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It's a known fact that you cannot create hard links for directories.

My question is whether can one use mount --bind dir1 dir2

instead of creating a hardlink of dir1 to dir2? which can't happen

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Yes, with mount --bind you can make the same content (especially directories) appear in the file system twice.

For a very comprehensive article about this please see What is a bind mount? on unix.stackexchange.com

Most important points:

  1. Bind mounts are "just" an alternate way of viewing the contents of the file system.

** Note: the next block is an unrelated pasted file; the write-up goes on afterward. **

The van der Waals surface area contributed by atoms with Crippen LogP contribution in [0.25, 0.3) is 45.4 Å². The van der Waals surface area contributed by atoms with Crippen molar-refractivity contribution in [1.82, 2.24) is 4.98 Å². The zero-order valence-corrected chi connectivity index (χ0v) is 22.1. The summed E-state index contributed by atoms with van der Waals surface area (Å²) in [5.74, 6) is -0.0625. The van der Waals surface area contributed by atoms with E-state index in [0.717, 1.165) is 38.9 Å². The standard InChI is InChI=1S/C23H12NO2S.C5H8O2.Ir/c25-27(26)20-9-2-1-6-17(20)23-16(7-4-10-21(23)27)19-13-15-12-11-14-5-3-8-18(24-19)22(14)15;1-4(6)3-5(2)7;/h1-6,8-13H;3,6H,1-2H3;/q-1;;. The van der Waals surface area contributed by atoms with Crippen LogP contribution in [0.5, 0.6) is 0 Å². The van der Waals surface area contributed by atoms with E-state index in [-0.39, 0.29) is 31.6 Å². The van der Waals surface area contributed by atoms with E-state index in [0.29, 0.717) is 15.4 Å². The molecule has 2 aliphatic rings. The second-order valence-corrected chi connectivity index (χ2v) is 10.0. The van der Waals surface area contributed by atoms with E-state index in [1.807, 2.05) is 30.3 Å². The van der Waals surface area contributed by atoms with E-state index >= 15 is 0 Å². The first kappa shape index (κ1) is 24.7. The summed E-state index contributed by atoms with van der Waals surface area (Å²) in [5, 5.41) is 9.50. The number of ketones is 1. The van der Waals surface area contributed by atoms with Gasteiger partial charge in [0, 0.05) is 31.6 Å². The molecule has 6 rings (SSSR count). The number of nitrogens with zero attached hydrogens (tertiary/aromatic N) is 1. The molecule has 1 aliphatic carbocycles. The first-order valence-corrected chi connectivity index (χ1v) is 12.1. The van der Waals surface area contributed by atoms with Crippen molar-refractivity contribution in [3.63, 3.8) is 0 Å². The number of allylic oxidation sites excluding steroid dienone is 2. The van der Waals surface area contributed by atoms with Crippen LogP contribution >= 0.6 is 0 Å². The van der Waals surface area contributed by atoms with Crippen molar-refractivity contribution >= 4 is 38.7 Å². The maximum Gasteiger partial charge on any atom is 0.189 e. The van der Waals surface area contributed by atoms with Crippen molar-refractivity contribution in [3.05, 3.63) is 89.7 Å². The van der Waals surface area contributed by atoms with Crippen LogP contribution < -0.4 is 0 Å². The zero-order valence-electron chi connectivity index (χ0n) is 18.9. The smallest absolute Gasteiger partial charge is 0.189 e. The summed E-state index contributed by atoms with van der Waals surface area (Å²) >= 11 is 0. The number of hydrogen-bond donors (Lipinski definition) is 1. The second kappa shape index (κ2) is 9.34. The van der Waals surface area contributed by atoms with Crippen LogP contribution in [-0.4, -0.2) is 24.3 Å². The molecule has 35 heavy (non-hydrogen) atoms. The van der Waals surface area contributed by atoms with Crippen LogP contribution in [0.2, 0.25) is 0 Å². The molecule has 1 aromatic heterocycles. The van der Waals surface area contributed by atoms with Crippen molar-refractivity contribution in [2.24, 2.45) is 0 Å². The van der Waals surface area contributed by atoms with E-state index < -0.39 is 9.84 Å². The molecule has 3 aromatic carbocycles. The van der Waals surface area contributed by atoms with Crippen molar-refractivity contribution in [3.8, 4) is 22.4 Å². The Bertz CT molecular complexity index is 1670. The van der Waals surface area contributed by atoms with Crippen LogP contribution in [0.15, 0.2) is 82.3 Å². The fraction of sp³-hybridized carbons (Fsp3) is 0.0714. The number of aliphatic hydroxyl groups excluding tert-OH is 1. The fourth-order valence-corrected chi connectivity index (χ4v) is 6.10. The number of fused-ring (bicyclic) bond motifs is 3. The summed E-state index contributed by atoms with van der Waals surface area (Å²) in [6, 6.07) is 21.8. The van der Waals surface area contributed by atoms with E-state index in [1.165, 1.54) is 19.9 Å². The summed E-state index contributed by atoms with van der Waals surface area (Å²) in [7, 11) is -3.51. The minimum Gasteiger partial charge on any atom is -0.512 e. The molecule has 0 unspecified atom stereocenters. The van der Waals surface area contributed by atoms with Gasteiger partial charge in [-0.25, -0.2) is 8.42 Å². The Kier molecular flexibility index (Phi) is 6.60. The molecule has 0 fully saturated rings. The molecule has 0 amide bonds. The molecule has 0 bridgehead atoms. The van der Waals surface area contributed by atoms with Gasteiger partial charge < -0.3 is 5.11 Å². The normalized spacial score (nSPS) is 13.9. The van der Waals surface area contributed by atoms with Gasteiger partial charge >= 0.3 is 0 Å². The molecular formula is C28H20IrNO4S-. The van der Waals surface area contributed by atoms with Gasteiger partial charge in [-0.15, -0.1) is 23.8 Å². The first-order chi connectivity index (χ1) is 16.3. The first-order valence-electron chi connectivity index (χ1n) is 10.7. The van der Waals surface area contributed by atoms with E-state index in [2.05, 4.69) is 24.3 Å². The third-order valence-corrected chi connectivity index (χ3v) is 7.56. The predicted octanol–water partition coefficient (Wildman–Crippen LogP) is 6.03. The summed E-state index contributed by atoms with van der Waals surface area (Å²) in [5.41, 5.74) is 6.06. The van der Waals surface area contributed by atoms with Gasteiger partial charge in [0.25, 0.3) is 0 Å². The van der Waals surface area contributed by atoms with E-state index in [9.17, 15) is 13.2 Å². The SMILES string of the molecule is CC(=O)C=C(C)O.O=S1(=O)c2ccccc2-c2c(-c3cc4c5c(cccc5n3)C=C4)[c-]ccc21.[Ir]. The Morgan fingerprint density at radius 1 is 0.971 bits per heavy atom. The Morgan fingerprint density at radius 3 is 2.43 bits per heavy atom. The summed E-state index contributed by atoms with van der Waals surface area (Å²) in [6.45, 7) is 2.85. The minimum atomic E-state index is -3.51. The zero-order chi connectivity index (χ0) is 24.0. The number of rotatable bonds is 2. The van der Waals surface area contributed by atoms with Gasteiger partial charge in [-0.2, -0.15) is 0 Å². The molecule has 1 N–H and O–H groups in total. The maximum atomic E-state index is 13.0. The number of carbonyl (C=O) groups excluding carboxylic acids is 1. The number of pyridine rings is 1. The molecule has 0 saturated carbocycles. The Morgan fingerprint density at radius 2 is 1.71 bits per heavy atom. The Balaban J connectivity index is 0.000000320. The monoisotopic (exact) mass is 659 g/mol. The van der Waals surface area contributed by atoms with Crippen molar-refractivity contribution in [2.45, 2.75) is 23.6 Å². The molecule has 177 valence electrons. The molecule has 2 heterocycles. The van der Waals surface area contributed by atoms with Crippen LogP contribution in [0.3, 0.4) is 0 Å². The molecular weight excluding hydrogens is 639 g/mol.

2. They may cross filesystem boundaries and span chroot jails.
  3. You can use them for directories (for instance to prepare a chroot by providing access to the /proc, /sys and /dev file systems (see mount dev, proc, sys in a chroot environment? on superuser.com)
  4. Quoted from Gilles' answer I mentioned above:

Unlike a hard link or symbolic link, a bind mount doesn't affect what is stored on the filesystem. It's a property of the live system.

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